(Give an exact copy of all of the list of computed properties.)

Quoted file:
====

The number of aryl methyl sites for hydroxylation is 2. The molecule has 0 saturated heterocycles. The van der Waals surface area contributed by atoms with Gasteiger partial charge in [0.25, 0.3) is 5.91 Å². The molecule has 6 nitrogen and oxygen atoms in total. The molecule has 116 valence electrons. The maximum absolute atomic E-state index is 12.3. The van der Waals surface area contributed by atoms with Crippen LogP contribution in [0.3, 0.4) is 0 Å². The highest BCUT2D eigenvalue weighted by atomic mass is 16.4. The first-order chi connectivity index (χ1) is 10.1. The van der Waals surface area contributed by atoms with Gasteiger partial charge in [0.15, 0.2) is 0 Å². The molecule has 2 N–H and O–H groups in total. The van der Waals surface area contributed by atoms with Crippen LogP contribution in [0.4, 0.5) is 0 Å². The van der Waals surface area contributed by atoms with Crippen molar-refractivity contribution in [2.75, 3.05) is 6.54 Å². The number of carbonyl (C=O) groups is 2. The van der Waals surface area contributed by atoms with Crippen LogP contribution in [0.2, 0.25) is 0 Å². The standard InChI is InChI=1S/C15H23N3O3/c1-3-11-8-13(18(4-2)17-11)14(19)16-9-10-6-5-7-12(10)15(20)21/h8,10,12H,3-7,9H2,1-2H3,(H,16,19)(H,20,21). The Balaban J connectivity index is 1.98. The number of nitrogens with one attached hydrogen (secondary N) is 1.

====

The number of aryl methyl sites for hydroxylation is 2. The molecule has 0 saturated heterocycles. The van der Waals surface area contributed by atoms with Gasteiger partial charge in [0.25, 0.3) is 5.91 Å². The molecule has 6 nitrogen and oxygen atoms in total. The molecule has 116 valence electrons. The maximum absolute atomic E-state index is 12.3. The van der Waals surface area contributed by atoms with Crippen LogP contribution in [0.3, 0.4) is 0 Å². The highest BCUT2D eigenvalue weighted by atomic mass is 16.4. The first-order chi connectivity index (χ1) is 10.1. The van der Waals surface area contributed by atoms with Gasteiger partial charge in [0.15, 0.2) is 0 Å². The molecule has 2 N–H and O–H groups in total. The van der Waals surface area contributed by atoms with Crippen LogP contribution in [0.4, 0.5) is 0 Å². The van der Waals surface area contributed by atoms with Crippen molar-refractivity contribution in [2.75, 3.05) is 6.54 Å². The number of carbonyl (C=O) groups is 2. The van der Waals surface area contributed by atoms with Crippen LogP contribution in [0.2, 0.25) is 0 Å². The standard InChI is InChI=1S/C15H23N3O3/c1-3-11-8-13(18(4-2)17-11)14(19)16-9-10-6-5-7-12(10)15(20)21/h8,10,12H,3-7,9H2,1-2H3,(H,16,19)(H,20,21). The Balaban J connectivity index is 1.98. The number of nitrogens with one attached hydrogen (secondary N) is 1.